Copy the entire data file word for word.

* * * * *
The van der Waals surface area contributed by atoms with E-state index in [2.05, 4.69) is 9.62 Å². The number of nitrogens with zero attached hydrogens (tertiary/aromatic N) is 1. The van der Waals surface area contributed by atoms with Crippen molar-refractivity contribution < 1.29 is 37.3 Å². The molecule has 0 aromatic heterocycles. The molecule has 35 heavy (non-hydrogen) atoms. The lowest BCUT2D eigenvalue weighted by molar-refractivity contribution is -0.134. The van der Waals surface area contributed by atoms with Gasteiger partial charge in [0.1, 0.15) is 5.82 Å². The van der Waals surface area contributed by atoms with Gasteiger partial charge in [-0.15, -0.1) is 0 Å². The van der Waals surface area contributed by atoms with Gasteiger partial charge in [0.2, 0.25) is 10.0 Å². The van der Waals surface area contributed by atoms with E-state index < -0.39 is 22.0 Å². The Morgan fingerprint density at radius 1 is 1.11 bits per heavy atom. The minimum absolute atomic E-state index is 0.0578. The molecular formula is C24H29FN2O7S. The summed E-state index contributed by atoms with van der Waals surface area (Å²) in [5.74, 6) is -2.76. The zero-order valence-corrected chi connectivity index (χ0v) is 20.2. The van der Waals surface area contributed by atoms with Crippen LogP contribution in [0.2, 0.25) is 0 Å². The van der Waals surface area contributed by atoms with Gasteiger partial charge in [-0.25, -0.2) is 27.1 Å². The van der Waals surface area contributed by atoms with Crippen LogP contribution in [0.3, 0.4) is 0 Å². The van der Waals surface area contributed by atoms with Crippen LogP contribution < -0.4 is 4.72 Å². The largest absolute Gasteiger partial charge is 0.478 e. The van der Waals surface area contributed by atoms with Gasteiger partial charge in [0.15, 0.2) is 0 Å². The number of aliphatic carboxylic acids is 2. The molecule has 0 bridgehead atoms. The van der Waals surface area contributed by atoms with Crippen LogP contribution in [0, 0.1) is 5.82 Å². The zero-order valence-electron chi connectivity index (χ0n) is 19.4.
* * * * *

The van der Waals surface area contributed by atoms with E-state index in [2.05, 4.69) is 9.62 Å². The number of nitrogens with zero attached hydrogens (tertiary/aromatic N) is 1. The van der Waals surface area contributed by atoms with Crippen molar-refractivity contribution < 1.29 is 37.3 Å². The molecule has 0 aromatic heterocycles. The molecule has 35 heavy (non-hydrogen) atoms. The lowest BCUT2D eigenvalue weighted by molar-refractivity contribution is -0.134. The van der Waals surface area contributed by atoms with Gasteiger partial charge in [0.1, 0.15) is 5.82 Å². The van der Waals surface area contributed by atoms with Gasteiger partial charge in [-0.15, -0.1) is 0 Å². The van der Waals surface area contributed by atoms with Gasteiger partial charge in [0.2, 0.25) is 10.0 Å². The van der Waals surface area contributed by atoms with E-state index < -0.39 is 22.0 Å². The Morgan fingerprint density at radius 1 is 1.11 bits per heavy atom. The minimum absolute atomic E-state index is 0.0578. The molecular formula is C24H29FN2O7S. The summed E-state index contributed by atoms with van der Waals surface area (Å²) in [5.74, 6) is -2.76. The zero-order valence-corrected chi connectivity index (χ0v) is 20.2. The van der Waals surface area contributed by atoms with Crippen LogP contribution in [0.2, 0.25) is 0 Å². The van der Waals surface area contributed by atoms with Gasteiger partial charge in [-0.25, -0.2) is 27.1 Å². The van der Waals surface area contributed by atoms with Crippen LogP contribution in [0.3, 0.4) is 0 Å². The van der Waals surface area contributed by atoms with Crippen LogP contribution < -0.4 is 4.72 Å². The largest absolute Gasteiger partial charge is 0.478 e. The van der Waals surface area contributed by atoms with Gasteiger partial charge in [0.15, 0.2) is 0 Å². The number of aliphatic carboxylic acids is 2. The molecule has 0 bridgehead atoms. The van der Waals surface area contributed by atoms with Crippen LogP contribution in [0, 0.1) is 5.82 Å². The zero-order valence-electron chi connectivity index (χ0n) is 19.4.